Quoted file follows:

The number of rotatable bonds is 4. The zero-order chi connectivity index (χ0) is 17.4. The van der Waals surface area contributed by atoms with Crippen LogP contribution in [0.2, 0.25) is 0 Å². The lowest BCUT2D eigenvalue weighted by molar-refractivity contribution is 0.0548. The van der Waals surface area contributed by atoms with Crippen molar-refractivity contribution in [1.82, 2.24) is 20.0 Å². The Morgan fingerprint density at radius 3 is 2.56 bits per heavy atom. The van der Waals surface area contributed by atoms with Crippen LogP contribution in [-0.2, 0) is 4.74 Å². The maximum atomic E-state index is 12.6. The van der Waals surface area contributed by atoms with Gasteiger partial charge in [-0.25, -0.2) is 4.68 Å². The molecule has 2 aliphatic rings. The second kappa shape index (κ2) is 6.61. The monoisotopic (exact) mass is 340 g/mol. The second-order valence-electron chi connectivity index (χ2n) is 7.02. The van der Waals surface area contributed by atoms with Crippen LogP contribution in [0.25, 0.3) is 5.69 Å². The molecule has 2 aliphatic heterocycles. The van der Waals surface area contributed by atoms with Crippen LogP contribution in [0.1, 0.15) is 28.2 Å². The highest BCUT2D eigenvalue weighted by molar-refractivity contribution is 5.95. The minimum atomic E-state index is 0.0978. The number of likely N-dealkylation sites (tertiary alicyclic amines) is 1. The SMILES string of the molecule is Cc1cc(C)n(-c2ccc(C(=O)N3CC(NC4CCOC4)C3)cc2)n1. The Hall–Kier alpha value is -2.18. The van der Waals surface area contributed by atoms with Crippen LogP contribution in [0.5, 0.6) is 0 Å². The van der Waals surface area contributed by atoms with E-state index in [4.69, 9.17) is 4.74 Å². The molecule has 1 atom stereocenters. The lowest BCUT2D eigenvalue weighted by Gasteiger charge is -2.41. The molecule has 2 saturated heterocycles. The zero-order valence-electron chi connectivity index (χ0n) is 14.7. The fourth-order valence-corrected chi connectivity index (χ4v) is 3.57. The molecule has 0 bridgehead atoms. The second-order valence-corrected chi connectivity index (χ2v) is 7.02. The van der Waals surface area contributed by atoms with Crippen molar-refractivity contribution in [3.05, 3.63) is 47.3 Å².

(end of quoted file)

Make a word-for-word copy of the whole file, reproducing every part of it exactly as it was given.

The number of rotatable bonds is 4. The zero-order chi connectivity index (χ0) is 17.4. The van der Waals surface area contributed by atoms with Crippen LogP contribution in [0.2, 0.25) is 0 Å². The lowest BCUT2D eigenvalue weighted by molar-refractivity contribution is 0.0548. The van der Waals surface area contributed by atoms with Crippen molar-refractivity contribution in [1.82, 2.24) is 20.0 Å². The Morgan fingerprint density at radius 3 is 2.56 bits per heavy atom. The van der Waals surface area contributed by atoms with Crippen LogP contribution in [-0.2, 0) is 4.74 Å². The maximum atomic E-state index is 12.6. The van der Waals surface area contributed by atoms with Gasteiger partial charge in [-0.25, -0.2) is 4.68 Å². The molecule has 2 aliphatic rings. The second kappa shape index (κ2) is 6.61. The monoisotopic (exact) mass is 340 g/mol. The second-order valence-electron chi connectivity index (χ2n) is 7.02. The van der Waals surface area contributed by atoms with Crippen LogP contribution in [0.25, 0.3) is 5.69 Å². The molecule has 2 aliphatic heterocycles. The van der Waals surface area contributed by atoms with Crippen LogP contribution in [0.1, 0.15) is 28.2 Å². The highest BCUT2D eigenvalue weighted by molar-refractivity contribution is 5.95. The minimum atomic E-state index is 0.0978. The number of likely N-dealkylation sites (tertiary alicyclic amines) is 1. The SMILES string of the molecule is Cc1cc(C)n(-c2ccc(C(=O)N3CC(NC4CCOC4)C3)cc2)n1. The Hall–Kier alpha value is -2.18. The van der Waals surface area contributed by atoms with Crippen LogP contribution in [0.5, 0.6) is 0 Å². The van der Waals surface area contributed by atoms with E-state index in [4.69, 9.17) is 4.74 Å². The molecule has 1 atom stereocenters. The lowest BCUT2D eigenvalue weighted by Gasteiger charge is -2.41. The molecule has 2 saturated heterocycles. The zero-order valence-electron chi connectivity index (χ0n) is 14.7. The fourth-order valence-corrected chi connectivity index (χ4v) is 3.57. The molecule has 0 bridgehead atoms. The second-order valence-corrected chi connectivity index (χ2v) is 7.02. The van der Waals surface area contributed by atoms with Crippen molar-refractivity contribution in [3.05, 3.63) is 47.3 Å².